Independence Day

On July 4, 1776, the United States declared independence from Great Britain. This day has become known as Independence Day. It is also often called the Fourth of July or July the Fourth. To commemorate this event, Independence Day is a national holiday for people in the US. This day is very important for American people, and it is celebrated with firework displays, parades, carnivals, and big sporting and musical events. Families often get together to have barbecues, picnics and family meals. People also display the American flag, and red, white, and blue banners.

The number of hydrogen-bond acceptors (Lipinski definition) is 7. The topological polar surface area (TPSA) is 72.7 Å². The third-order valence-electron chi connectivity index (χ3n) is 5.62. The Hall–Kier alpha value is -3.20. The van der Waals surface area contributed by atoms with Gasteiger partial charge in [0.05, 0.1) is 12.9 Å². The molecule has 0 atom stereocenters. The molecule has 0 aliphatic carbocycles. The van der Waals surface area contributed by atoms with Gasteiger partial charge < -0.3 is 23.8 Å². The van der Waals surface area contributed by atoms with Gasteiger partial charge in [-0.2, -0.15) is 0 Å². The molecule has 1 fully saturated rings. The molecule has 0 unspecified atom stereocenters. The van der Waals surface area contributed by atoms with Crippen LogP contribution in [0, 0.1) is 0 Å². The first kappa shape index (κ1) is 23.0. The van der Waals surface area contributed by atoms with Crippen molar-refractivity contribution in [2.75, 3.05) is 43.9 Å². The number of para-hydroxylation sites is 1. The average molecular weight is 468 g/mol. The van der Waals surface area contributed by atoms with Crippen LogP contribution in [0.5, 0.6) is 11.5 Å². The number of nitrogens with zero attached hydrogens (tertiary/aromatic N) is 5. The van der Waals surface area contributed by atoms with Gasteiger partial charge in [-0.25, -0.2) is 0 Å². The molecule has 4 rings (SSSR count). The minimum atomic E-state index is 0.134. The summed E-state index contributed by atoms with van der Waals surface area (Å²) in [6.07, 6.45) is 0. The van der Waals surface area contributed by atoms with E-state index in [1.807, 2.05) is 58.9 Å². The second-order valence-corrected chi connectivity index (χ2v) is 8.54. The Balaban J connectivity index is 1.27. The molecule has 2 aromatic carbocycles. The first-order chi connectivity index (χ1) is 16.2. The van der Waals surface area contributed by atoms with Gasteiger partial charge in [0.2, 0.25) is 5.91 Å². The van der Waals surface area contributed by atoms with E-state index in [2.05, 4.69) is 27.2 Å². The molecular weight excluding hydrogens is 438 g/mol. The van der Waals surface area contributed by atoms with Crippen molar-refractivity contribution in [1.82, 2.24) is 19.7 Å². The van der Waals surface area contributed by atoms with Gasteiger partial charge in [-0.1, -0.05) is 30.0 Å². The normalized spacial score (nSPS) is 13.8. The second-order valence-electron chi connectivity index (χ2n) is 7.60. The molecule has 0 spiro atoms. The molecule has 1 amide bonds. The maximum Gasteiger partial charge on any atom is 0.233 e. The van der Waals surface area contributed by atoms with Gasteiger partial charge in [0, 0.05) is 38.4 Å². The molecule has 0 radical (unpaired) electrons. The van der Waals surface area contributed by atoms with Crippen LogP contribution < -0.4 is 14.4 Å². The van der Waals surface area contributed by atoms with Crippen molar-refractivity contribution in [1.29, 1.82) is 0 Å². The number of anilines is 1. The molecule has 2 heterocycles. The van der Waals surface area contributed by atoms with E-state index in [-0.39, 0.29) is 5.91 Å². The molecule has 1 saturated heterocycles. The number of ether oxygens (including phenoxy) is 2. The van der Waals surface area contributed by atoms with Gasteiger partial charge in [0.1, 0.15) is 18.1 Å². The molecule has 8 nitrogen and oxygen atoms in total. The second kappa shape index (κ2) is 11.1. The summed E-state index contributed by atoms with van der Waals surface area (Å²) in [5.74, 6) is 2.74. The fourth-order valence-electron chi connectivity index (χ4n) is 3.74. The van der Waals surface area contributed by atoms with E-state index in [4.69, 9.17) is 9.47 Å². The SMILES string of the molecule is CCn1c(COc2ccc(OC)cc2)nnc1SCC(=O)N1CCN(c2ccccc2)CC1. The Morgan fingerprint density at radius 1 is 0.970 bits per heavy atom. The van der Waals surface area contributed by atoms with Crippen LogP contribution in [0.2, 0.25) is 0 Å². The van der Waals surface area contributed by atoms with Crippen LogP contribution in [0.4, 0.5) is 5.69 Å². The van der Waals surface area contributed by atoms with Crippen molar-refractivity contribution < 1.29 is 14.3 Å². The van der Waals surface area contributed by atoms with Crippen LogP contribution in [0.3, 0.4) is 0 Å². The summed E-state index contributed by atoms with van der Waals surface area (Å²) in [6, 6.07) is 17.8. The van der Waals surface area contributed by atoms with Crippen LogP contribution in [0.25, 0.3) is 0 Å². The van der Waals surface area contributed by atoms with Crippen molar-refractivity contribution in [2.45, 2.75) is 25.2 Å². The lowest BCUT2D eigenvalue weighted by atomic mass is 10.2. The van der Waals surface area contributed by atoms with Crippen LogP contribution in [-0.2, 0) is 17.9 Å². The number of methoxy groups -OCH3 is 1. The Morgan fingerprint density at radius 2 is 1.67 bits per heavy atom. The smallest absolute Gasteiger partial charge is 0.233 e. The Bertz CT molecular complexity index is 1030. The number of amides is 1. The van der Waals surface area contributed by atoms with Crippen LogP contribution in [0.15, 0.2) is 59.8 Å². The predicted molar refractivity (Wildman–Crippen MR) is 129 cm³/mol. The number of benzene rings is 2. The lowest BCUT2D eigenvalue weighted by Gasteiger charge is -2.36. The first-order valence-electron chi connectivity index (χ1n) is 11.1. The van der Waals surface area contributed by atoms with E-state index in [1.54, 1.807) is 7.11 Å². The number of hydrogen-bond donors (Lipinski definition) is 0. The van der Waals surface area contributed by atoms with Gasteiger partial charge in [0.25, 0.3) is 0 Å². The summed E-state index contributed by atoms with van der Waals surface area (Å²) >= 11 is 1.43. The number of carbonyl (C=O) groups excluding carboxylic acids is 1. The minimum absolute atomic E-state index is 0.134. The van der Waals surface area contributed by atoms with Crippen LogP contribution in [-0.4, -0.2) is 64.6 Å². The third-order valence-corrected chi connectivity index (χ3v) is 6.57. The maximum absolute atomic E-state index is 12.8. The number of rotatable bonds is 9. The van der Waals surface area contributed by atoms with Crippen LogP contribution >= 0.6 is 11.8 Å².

One lesser known fact about Independence Day is that the actual day the US became independent might be July 2. If one of the Founding Fathers of America, John Adams, was alive today, he might think it is celebrated two days late. On July 3 in 1776, John Adams wrote “The Second Day of July 1776, will be the most memorable Epocha, in the History of America”. Indeed, most signatures on the Declaration of Independence actually took place on July 2, and only two people signed the document on July 4. Nevertheless, July 4 is, and will continue to be, a very important day for the people of America.



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